Lab 2:
Measurement of Density
BIT 1002 Winter 2013
Results and Errors
In physics, numerical results from experiments
are always expressed in two parts:
Numerical result Error
Example
Suppose we measure a variable x, which is a
length
x = 0.035 mm
Precis

BIT 1002, Fall 2013
Information and Course Outline
1. Course Times
Lectures
Room and Time:
Azrieli Pavilion 132
Monday and Wednesday 4:00 to 5:30
Instructor: Dr. Mike Donkers
Office:
3313 HP
E-mail:
[email protected]
Hours:
Mon. and Wed. 3:00 t

Physics Laboratory
Introduction
BIT-1002
09/12/13
Welcome to the Physics
Laboratory
In the lab based part of the course you will
learn:
09/12/13
How to carry out an experiment using the
scientific method
How to quantify the errors inherent in any
measure

Elementary Physics
BIT1002
Fall 2012
Dr. Mike Donkers
[email protected]
Introduction
Professor: Dr. Mike Donkers
Office:
3313HP
email:
[email protected]
Hours:
Mon 4:05 to 5:25
Wed 4:05 to 5:25
Lectures
Mon & Wed
3:00 to 4:00
Labs: F

Elementary Physics II
BIT1002
Interference and Diffraction
Dr. Mike Donkers
[email protected]
Interference Coherent waves
Consider two coherent light rays
Coherent means rays maintain the same phase relationship
Incoherent rays will have phase

Formula Sheet, BIT 1002
1
Basic Math
Momentum
Light
Areas
Momentum: p
~ = m~v
Impulse: p = Favg t
Conservation of momentum (all collisions): p
~i = p
~f
m1 v1i + m2 v2i = m1 v1f + m2 v2f
i
2
intensity: I = hP
= c0 Erms
= rms
A
0
polarization:
I = (1/2)I0

Elementary Physics
BIT1002
Forces
Dr. Mike Donkers
[email protected]
Push or Pull
Objects can undergo motion in a specific direction
Changes of velocity occur through an acceleration
Increase in velocity (vf > vi)
Decrease in velocity (vf < vi

Elementary Physics II
BIT1002
EM Waves
Dr. Mike Donkers
[email protected]
Electromagnetic Waves
An EM wave is a combination of two oscillating
fields
Electric Field (E)
Magnetic Field (M)
Each field oscillates perpendicular to each other
Direct

Important Formulae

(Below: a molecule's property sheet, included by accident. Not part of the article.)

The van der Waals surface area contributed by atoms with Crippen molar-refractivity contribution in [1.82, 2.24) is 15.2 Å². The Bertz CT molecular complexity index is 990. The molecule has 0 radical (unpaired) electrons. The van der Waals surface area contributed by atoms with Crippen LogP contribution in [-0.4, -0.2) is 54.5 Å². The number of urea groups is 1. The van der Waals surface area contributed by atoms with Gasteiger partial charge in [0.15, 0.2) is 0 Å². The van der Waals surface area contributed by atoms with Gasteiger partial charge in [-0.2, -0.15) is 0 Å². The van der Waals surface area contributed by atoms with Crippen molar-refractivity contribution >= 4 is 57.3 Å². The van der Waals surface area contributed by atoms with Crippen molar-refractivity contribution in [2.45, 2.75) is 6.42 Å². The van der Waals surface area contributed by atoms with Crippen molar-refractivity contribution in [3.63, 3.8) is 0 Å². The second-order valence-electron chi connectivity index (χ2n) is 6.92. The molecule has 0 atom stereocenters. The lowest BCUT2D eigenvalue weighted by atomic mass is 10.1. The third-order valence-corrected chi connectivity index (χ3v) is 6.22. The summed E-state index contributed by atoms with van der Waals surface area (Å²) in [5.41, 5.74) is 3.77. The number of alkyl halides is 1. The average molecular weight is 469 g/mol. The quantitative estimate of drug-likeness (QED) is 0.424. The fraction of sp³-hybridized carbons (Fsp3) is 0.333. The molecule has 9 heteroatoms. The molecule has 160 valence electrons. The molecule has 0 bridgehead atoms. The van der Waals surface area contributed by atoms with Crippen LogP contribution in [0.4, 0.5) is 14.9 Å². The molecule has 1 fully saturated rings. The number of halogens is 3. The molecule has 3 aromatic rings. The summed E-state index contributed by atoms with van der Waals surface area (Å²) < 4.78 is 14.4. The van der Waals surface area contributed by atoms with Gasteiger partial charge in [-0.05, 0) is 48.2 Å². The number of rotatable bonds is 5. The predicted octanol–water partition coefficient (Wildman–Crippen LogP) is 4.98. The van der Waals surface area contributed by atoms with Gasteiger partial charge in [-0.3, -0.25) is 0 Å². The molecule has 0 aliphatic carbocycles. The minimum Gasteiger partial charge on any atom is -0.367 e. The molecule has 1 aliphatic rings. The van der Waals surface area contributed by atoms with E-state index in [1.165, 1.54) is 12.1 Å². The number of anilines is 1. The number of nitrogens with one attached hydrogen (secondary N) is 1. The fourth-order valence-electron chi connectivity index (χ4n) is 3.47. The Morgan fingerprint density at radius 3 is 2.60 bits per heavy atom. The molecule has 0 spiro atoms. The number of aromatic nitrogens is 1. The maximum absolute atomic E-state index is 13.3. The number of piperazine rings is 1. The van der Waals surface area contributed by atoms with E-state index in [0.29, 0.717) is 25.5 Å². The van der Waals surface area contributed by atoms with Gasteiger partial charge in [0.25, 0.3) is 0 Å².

Areas:
Triangle:
1
2
Circle: r 2
bh
2 rh 2 r 2
Cylinder:
Eqn of Motion
Kinematics:
x x2 x1
vavg
d f d 0 v0 t 12 at 2
v f v0 at
Forces:
Friction:
Work &
Energy:
Ff k FN
Ff s FN
W Fd cos
vavg
v
t
GMm
Grav:
r2
FG mg
FG
Centripedal:
a
v2

Lab 3:
Atwoods Machine
BIT 1002 Winter 2013
Introduction to Graphing
Axes must be continuous (no breaks)
Plan the scales by looking at the data
Error bars must be shown for each data point
unless the error is too small to be seen on the
scale if this

3. Spring Constant Experiment
Purpose
In this experiment you will determine the spring constant of a spring by two different methods:
1. Static Method: Measure extension of the spring as a function of the applied load.
2. Dynamic Method: Measure frequency

BIT 1002: Atwoods Machine Write-Up
Please fill and submit to your TA before leaving the lab. Show your work. Justify your answers.
Name: _
Date: _
Student Number: _
Partners name: _
Workstation Number: _
Lab Section: _
TA: _
Preliminary Measurements
Table

BIT 1002: Specific Heat Capacity of Water Write-Up
Please fill and submit to your TA before leaving the lab. Show your work. Justify your answers.
Name: _
Date: _
Student Number: _
Partners name: _
Workstation Number: _
Lab Section: _
TA: _
PART A. EXPERI

BIT 1002, Fall 2016
Information and Course Outline
1. Course Times
Lectures
Room and Time:
Azrieli Pavilion 132 Monday and Wednesday 16:05 to 17:25
Instructor: Dr. Mike Donkers
Office:
3313 HP
E-mail:
[email protected]
Hours:
Mon. and Wed. 17:3

4. Atwood's Machine Experiment
Atwood's machine is a device which allows a kinematic measurement of the acceleration of gravity by